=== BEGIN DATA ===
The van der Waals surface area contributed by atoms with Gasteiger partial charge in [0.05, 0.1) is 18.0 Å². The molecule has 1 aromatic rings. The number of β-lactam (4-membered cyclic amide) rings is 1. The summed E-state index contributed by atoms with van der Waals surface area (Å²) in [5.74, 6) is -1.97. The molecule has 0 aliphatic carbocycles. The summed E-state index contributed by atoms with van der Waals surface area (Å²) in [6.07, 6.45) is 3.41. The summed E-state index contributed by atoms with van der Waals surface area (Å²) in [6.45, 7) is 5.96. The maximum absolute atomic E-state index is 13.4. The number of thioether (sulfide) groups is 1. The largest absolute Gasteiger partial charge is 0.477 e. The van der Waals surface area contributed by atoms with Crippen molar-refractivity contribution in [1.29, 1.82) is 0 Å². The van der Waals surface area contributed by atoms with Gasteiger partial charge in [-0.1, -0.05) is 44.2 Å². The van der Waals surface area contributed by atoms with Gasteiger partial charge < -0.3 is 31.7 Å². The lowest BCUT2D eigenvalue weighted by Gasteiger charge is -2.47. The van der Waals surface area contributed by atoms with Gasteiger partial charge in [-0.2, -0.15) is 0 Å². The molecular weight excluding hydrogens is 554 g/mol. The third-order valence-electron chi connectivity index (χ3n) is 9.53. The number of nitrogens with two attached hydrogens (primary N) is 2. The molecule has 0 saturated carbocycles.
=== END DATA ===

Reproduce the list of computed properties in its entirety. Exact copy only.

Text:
The van der Waals surface area contributed by atoms with Gasteiger partial charge in [0.05, 0.1) is 18.0 Å². The molecule has 1 aromatic rings. The number of β-lactam (4-membered cyclic amide) rings is 1. The summed E-state index contributed by atoms with van der Waals surface area (Å²) in [5.74, 6) is -1.97. The molecule has 0 aliphatic carbocycles. The summed E-state index contributed by atoms with van der Waals surface area (Å²) in [6.07, 6.45) is 3.41. The summed E-state index contributed by atoms with van der Waals surface area (Å²) in [6.45, 7) is 5.96. The maximum absolute atomic E-state index is 13.4. The number of thioether (sulfide) groups is 1. The largest absolute Gasteiger partial charge is 0.477 e. The van der Waals surface area contributed by atoms with Crippen molar-refractivity contribution in [1.29, 1.82) is 0 Å². The van der Waals surface area contributed by atoms with Gasteiger partial charge in [-0.1, -0.05) is 44.2 Å². The van der Waals surface area contributed by atoms with Gasteiger partial charge < -0.3 is 31.7 Å². The lowest BCUT2D eigenvalue weighted by Gasteiger charge is -2.47. The van der Waals surface area contributed by atoms with Gasteiger partial charge in [-0.2, -0.15) is 0 Å². The molecular weight excluding hydrogens is 554 g/mol. The third-order valence-electron chi connectivity index (χ3n) is 9.53. The number of nitrogens with two attached hydrogens (primary N) is 2. The molecule has 0 saturated carbocycles.